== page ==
We arrived at the long pine key campground and the Ranger on-duty was the only person left from last year. I was really looking forward to seeing the camp hosts again, is they were really cool people, personable, insightful, friendly, informative and kept the camp ground spotless. It was explained to me that the director of maintenance for the Park wanted to mix things up a little, and suggested/assigned them to a location they did not want to be. They are in fact volunteers, so as volunteers they said no thanks and are doing something else in the Park. I got the vibe that they are not happy and I am certainly not happy either. The fortunate thing is that the Ranger at the station the same one from last year, and she is a sweetheart. She is very efficient, does her job well, but she’s just a pleasant person to come in contact with, which is why I was so stoked to come to this place again.

We have traveled extensively to National Park Service locations, and I’m getting the feeling that someone in the management of the National Park Service is making a concerted effort to cut back on maintenance so that the infrastructure of the parks requires so much capital investment, that the Park service throws up its hands, and says we can’t afford this, and contracts out the repairs, and the management, and the fees, and in effect privatizes the national Park system. This will make no sense to the people and have enjoyed the parks, or visited the parks, or camped in patients parks.

I took about twenty minutes to find an appropriate spot, as the Ranger had asked us to pick a spot closer to our size as opposed to one for the large RVs that visit the campground, since they been filled up the night before. I didn’t want to get one near the road that loops around lump sum to because I thought there was too much traffic, so we found a nice spot, site number 14, that turned out to be surrounded by Winnebago views.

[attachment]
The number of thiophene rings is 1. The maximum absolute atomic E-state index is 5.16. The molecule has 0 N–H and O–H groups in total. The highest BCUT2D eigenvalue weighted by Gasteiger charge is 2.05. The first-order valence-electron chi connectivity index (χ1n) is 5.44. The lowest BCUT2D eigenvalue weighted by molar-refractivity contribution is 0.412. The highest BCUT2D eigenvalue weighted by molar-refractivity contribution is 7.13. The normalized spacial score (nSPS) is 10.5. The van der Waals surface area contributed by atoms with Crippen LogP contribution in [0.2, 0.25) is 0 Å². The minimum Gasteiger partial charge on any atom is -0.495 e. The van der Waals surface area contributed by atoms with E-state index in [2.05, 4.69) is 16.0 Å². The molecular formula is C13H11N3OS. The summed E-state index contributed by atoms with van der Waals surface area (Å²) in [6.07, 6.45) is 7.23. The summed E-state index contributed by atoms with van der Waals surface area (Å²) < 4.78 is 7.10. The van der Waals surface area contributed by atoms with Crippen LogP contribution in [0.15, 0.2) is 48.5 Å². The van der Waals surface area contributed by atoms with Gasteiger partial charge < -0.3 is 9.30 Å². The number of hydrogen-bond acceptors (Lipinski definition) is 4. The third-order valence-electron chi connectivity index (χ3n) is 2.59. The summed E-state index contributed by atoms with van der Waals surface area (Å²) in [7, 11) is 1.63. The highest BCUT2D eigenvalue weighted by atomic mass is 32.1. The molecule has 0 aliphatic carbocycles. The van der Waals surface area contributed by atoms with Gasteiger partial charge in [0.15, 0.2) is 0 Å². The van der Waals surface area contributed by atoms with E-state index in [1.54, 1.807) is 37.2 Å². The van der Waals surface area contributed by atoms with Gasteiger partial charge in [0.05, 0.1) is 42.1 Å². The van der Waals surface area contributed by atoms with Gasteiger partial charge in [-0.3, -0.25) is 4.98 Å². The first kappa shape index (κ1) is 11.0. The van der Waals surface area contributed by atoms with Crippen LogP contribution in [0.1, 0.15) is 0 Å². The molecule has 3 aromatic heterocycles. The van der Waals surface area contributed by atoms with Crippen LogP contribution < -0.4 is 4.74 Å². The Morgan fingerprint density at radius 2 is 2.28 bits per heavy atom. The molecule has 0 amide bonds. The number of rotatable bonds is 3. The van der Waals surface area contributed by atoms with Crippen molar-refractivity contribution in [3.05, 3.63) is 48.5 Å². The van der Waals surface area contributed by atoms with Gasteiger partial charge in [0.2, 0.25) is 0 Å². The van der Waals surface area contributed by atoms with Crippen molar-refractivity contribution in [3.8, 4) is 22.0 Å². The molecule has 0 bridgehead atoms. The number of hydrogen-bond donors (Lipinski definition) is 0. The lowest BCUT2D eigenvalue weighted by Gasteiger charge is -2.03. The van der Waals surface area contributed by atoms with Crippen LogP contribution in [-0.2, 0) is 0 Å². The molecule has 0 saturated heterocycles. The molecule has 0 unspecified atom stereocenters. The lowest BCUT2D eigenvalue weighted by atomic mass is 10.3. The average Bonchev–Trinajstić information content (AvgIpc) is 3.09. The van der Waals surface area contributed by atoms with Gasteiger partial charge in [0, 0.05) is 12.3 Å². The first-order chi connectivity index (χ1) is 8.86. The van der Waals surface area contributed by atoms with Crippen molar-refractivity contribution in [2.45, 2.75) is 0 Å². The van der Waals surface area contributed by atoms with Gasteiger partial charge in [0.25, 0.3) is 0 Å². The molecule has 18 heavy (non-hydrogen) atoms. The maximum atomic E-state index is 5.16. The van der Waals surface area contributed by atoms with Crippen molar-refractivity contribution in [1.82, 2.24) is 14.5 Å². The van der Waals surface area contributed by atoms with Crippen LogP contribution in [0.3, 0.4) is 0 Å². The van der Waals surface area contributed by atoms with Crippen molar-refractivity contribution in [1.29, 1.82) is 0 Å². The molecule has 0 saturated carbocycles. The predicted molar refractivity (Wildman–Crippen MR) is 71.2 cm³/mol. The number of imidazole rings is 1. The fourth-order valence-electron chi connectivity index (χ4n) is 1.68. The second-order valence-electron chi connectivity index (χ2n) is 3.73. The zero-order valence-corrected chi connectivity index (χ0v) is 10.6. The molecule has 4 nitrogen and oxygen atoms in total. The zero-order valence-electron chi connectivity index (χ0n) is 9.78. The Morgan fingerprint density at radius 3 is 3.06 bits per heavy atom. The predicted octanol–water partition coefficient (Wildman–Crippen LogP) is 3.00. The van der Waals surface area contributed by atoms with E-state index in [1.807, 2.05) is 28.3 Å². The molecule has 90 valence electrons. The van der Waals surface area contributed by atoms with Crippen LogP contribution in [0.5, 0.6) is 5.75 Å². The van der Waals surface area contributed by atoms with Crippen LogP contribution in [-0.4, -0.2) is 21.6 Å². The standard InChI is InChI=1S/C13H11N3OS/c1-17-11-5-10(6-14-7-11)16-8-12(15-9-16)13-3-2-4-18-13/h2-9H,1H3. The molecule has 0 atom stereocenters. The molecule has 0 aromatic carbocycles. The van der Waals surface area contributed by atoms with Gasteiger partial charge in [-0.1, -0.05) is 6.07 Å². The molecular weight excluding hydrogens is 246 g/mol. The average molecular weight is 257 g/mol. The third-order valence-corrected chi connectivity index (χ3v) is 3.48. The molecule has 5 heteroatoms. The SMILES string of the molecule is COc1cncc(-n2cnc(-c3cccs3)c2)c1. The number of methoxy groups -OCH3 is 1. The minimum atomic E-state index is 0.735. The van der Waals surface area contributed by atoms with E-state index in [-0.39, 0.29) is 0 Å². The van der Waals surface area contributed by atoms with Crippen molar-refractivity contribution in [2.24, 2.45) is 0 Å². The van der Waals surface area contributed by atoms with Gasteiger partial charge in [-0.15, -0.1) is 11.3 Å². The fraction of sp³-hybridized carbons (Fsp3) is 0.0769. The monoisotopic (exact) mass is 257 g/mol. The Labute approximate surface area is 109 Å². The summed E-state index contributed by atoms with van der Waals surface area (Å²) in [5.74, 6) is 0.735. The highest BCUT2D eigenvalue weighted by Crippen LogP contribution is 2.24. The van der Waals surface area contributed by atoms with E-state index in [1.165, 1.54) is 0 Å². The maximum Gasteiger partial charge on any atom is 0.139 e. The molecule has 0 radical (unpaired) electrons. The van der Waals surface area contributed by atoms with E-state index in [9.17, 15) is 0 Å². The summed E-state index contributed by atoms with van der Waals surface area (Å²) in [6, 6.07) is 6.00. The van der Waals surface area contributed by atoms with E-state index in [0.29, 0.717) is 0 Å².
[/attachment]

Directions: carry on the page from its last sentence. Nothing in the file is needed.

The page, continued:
While we were setting up the couple from the Winnebago view south of us stopped by to introduce themselves, Harold and Martha were for Maryland, and we headed off right away. They were traveling around in a 2007 Winnebago view, that Harold maintained himself. It’s interesting to look at other peoples rigs as everyone has a significantly different style. There RV was exceptionally clean and uncluttered. Harold had made too many modifications, so’s pretty much stock, very nice, well maintained, very clean RV, that suits their purposes perfectly. Our conversation let me feel that they were will-o’-the-wisp’s traveling much the same manner that we are traveling. They have a general plan, but with no set destination in mind. We had a famous time with them, and agreed to go to the presentation at the Ranger station at 7:30 PM over at the amphitheater on the West side of the lake were camp nearby.

Were very nice dinner of barbecued pork chops baked potatoes fresh broccoli and salad in no time at all. I use the stellar sharp convection microwave to cook the chops and they came out really well with far less bother than using the grill, although I am a dedicated griller.

They step by as we were finishing up the cleaning part of dinner, and we walked together over to the amphitheater. It was quite cold for Florida, about 55° Louise and I were wearing our North face fleece jackets, and Harold and Martha were wearing their winter coats. The talk about alligators, or crocodilians, was interesting, but I would only give the speaker B or B+. The talk ran late so we parted company but not before they had discussed their destination the following day, and we agreed to take in the anhinga Trail together.

All in all it was an exceptional day we had good times, we met good people, we had good food to eat and we had a great time. Louise and I are looking forward to what tomorrow promises.